The design of landfill bottom barrier systems on the basis of their performances requires the modelling of the pollutant transport processes, while taking into consideration both advective and dispersive-diffusive phenomena. This modelling can be developed in the context of an environmental and health risk assessment, which allows the specific vulnerability of the site to be taken into account. A calculation procedure, based on closed-form analytical solutions, which can be considered suitable for a second-level risk analysis type, according to the ASTM and USEPA classifications, is presented in this paper. This procedure, although based on a very simple and intuitive conceptual model, is able to provide useful indications for design choices, at least in the preliminary dimensioning phase of a project.

Prof. Dr. Geol. Claudio Margottini


Embassy of Italy in Cairo (Egypt) – Scientific and Technological Attaché


Claudio Margottini is Scientific and Technological Attaché at the Italian Embassy in Cairo (Egypt), vice President of the International Consortium on Landslides, UNESCO Consultant and adjunct Professor at the UNESCO Chair in the University of Florence.
He is trained as a Geologist (Rome 1979) and Engineering Seismologist (UK London, 1983) and has pursued an Italian Government Agencies career (ENEA and ISPRA-Dpt Geological Survey of Italy) and an academic career as adjunct Professor of Engineering Geology for Cultural Heritage (Modena University, Italy 1999 - 2011) and adjunct Professor of Foundamentals of Geothermal Energy and Thermogeology at Huangzou University (Wuhan, China 2012-2016).
In the last 20 years, as Engineering Geologist, he was extensively supporting UNESCO and local institutions in many international project for the conservation of Cultural Heritages in Afghanistan (Bamiyan, Jam, Heart and Zohak), Ethiopia (Aksum and Lalibela), South Korea (Seokguram), Syria Maaloula), Peru (Machu Picchu), Bolivia (Tiwanaku), Georgia (Vardzia and Katski), Chile (Easter Island), Jordan (Petra), North Korea (Kogurio), Mongolia (Bayannuur), Nepal (Lumbini and Swayambu) and others.
Currently is also responsible for the interpretation of remote sensing data (radar interferometry) in the site of Pompei (Italy) and Scientific Coordinator of a EU project for the investigation of the natural hazard and monitoring present trends with radar interferometry, in the European UNESCO sites. The collaboration with UNESCO has also included studies for understanding the role of geology in shaping historic urban landscapes. Author and co-author of more than 300 publications and books.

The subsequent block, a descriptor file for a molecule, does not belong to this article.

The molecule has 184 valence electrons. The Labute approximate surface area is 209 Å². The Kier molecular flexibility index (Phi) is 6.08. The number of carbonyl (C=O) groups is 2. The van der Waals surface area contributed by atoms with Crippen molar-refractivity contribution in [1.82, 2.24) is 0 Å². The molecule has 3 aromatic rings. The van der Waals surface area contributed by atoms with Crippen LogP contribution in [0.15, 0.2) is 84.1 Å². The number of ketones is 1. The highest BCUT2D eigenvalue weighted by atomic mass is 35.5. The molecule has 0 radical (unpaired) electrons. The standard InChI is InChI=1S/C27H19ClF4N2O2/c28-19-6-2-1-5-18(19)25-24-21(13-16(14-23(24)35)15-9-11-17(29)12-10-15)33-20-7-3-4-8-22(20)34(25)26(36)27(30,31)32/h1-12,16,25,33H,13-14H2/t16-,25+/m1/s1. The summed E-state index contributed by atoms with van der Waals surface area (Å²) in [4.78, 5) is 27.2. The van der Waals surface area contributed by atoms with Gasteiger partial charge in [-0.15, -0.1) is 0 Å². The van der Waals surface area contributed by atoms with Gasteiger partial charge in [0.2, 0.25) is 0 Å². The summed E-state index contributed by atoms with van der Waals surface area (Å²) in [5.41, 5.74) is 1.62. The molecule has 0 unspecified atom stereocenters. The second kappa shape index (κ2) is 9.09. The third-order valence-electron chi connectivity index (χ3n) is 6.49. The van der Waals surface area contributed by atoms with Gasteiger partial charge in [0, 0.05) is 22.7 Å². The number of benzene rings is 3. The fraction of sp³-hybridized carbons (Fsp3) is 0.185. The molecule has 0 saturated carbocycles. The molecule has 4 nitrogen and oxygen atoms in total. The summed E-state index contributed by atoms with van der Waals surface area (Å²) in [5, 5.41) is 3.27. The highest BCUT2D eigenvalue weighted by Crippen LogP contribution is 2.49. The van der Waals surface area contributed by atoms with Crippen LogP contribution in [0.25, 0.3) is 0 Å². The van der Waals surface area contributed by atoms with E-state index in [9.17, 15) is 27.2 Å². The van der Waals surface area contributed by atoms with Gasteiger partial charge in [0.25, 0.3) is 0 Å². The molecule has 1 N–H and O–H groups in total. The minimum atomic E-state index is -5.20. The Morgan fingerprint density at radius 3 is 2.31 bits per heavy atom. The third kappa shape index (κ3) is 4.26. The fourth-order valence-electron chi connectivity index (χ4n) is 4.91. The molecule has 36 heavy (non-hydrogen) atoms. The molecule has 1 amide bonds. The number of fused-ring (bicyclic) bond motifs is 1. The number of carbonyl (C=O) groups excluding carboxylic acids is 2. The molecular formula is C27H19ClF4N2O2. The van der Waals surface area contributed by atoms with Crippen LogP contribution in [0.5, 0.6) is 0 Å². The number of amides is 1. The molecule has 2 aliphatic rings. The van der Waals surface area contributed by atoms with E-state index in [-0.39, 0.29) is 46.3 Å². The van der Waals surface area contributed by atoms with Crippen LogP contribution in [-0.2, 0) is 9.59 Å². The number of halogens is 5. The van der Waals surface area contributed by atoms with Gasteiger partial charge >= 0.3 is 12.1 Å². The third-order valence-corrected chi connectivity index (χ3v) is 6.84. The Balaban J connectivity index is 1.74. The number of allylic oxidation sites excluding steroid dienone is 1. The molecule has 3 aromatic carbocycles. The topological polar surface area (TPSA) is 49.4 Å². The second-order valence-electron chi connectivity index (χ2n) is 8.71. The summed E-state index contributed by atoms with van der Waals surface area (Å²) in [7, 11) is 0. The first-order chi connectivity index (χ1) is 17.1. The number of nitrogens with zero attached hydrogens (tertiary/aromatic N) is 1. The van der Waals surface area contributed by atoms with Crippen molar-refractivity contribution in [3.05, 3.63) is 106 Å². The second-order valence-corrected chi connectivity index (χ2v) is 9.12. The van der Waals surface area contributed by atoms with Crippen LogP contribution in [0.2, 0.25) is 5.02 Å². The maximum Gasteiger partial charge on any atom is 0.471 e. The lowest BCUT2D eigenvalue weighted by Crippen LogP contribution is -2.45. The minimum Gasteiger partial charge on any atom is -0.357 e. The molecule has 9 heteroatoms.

Lecture Title: To be determined

Prof. Dr. Eng. Günther Meschke


Professor. Ruhr-Universität Bochum, Germany


Prof. Günther Meschke is the chair of the Statics and Dynamics at Ruhr-University Bochum. He received PhD degree in constructive engineering at Vienna University of Technology. He became professor at the Institute for Statics and Dynamics at the Ruhr-University Bochum since 1998.

His research and professional practice are primarily related to numerical structural mechanics, multi-field and multi-scale models for materials, numerical algorithms for multi-field simulations, numerical models for short and long-term damage and degradation of materials, implementation of industrial R&D projects and scientific consultancy in the design and calculation of supporting structures and reports on damage etc. 

In last 30 years, Prof. Günther Meschke has produced nearly 300 scientific essays and (co-)organized over 40 scientific conferences and minisymposia. His honors include Award of the City of Vienna for science and Kardinal Innitzer Studienfonds. Prof. Günther Meschke is a  member of the North Rhine-Westphalian Academy of Sciences and Arts, the German Academy of Engineering Sciences(Acatech), the Austrian Academy of Sciences (Acatech) and the Austrian Science Council.

 


Lecture Title: To be determined.

Prof. Dr. Eng. Aftab Mufti


FRSC, FCAE, FEIC, FCSCE, FASCE, FISHMII, FIFCC, FIABSE, FRSA
Founder President of the International Society for Structural Health Monitoring of Intelligent Infrastructure (ISHMII)


Dr. Aftab Mufti is an Emeritus Professor of Civil Engineering at the University of Manitoba, Winnipeg, Manitoba, Canada. He is the Founding President of the International Society for Structural Health Monitoring of Intelligent Infrastructure (ISHMII). He is also the former Scientific Director and President of the Innovative Structures with Intelligent Sensing Canada Research Network, a Network of Centres of Excellence. His research interests include FRPs, FOSs, FEM, bridge engineering, Structural Health Monitoring (SHM). At the University of Manitoba he introduced new research area of Civionics Engineering to monitor deteriorating infrastructure. He has authored or co-authored 5 books, plus provided chapters for 2 others, edited 9 books, and written more than 350 technical publications. Dr. Mufti is the recipient of 24 awards. He is the holder of several patents on the steel-free bridge deck concept, of which he is the principal developer. He has been involved in the writing of bridge design codes since 1992, and was the Chair of the Technical Sub-Committee on the Fibre Reinforced Structures of the Canadian Highway Bridge Design Code, published in 2006. He is a fellow of 9 societies. On November 2013 he was elected as a Fellow of the Royal Society of Canada (FRSC) and on July 1, 2010 he was appointed as a Member of the Order of Canada, highest civilian honour bestowed on Canadian citizens, for his contribution to and leadership in the field of civil engineering, notably for researching the use of advanced composite materials and fibre optic sensors in the construction and monitoring of bridges and other infrastructures.